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“Non-ribosomal functions of the nucleolus in development and cancer"

School of Medical Sciences Seminar Series

Professor Hannan is the ANU Foundation Centenary Chair in Cancer Research, NHMRC PRF and Associate Dean of Research for the College of Health and Medicine, ANU. His research career spans over 25 years of internationally competitive research in Australia and the US, during which he has published over 170 papers focusing on therapeutically targeting ribosomal gene transcription to treat cancer and extra ribosomal roles for the nucleolus in cellular homeostasis. Most recently he brought together multi-disciplinary teams of laboratory and clinician researchers and industry collaborators to devise ‘first in class’ cancer therapies targeting RNA Polymerase I. These drugs are now in phase 1 and 2 clinical trials for a range of human cancers. Professor Hannan has served on numerous medical research boards including as  a Director on the Board of the National Breast Cancer Foundation (NBCF) and Chair of the NBCF Scientific Advisory Board and also as Executive Director of Research for the Centre for Health and Medical Research, Australian Capital Territory Health Directorate. Professor Hannan’s medical research and health administrative achievements have been recognised among others, by his election to the Fellowship of the Australian Academy of Health and Medical Sciences.

Nucleoli are the largest structures within the nucleus. They form dynamically around actively transcribing ribosomal genes which are arranged in arrays of tandem repeats at chromosomal domains called nucleolar organizer regions. Nucleoli are traditionally associated with RNA Polymerase I transcription of the ribosomal genes (rDNA) which dictates ribosome biogenesis. It is now clear however, that the nucleolus contributes to a number of functions not strictly linked to ribosome production, but which are never-the-less critical for cellular homoeostasis. One such function is the nucleolar surveillance pathway which monitors the fidelity of nucleolar function and induces stabilisation and accumulation of p53 in response to perturbations in ribosome biogenesis. The nucleolar surveillance pathway is frequently dysregulated in cancer and also in a class of inherited diseases associated with bone marrow failure known as ribosomopathies. Professor Hannan will describe his collaborations with the pharmaceutical industry to devise ‘first in class’ therapies targeting RNA Polymerase I to induce the nucleolar surveillance pathway to treat cancer, which are currently in phase 1 and 2 clinical trials. He will also discuss recent work using high throughput functional screening approaches with RNAi and CRISPR/Cas9 to uncover novel components of the nucleolar surveillance pathway as targets to treat ribosomopathies.  Finally, he will discuss how the nucleolus plays a critical, but previously unrecognized, role in the dynamic regulation of global gene transcription important for cell fate decisions, through modulation of long-range interactions of RNA Polymerase II encoding genome loci with the nucleolar located rDNA.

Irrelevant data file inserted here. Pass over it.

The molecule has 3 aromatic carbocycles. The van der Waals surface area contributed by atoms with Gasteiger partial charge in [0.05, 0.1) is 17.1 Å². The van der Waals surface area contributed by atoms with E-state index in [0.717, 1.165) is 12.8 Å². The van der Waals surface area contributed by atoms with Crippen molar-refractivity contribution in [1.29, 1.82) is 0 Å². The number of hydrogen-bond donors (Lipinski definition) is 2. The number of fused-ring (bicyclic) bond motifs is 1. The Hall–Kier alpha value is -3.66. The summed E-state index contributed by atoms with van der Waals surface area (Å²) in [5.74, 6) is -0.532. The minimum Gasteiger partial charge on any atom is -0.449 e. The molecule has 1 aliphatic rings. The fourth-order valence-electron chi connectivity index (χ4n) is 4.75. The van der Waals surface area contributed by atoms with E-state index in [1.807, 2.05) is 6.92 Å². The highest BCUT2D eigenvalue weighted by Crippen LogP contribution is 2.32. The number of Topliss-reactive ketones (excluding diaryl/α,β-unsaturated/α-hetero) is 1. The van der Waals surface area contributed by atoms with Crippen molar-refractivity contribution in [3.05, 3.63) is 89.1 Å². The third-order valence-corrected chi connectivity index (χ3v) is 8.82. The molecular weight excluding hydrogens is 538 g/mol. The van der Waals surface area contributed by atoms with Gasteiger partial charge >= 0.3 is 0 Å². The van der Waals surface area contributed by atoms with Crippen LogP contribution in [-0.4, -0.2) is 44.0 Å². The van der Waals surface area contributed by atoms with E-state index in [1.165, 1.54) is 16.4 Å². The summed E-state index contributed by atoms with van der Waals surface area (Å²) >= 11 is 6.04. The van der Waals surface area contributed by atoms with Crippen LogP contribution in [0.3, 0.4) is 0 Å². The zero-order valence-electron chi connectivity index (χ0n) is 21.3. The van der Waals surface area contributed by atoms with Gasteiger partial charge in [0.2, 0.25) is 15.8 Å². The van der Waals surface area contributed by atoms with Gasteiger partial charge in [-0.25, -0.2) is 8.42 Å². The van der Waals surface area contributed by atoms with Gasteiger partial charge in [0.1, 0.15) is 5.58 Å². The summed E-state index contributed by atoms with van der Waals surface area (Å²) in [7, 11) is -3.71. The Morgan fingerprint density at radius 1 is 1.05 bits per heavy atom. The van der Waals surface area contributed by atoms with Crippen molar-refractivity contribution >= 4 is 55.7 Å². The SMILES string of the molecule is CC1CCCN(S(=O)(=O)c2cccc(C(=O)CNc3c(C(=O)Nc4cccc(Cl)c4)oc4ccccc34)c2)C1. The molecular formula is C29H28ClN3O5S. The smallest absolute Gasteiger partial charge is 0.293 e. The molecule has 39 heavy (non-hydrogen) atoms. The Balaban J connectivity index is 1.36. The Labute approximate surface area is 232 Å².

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Event Date: 
Wednesday, 10 June 2020 - 3:00pm
Online Webinar
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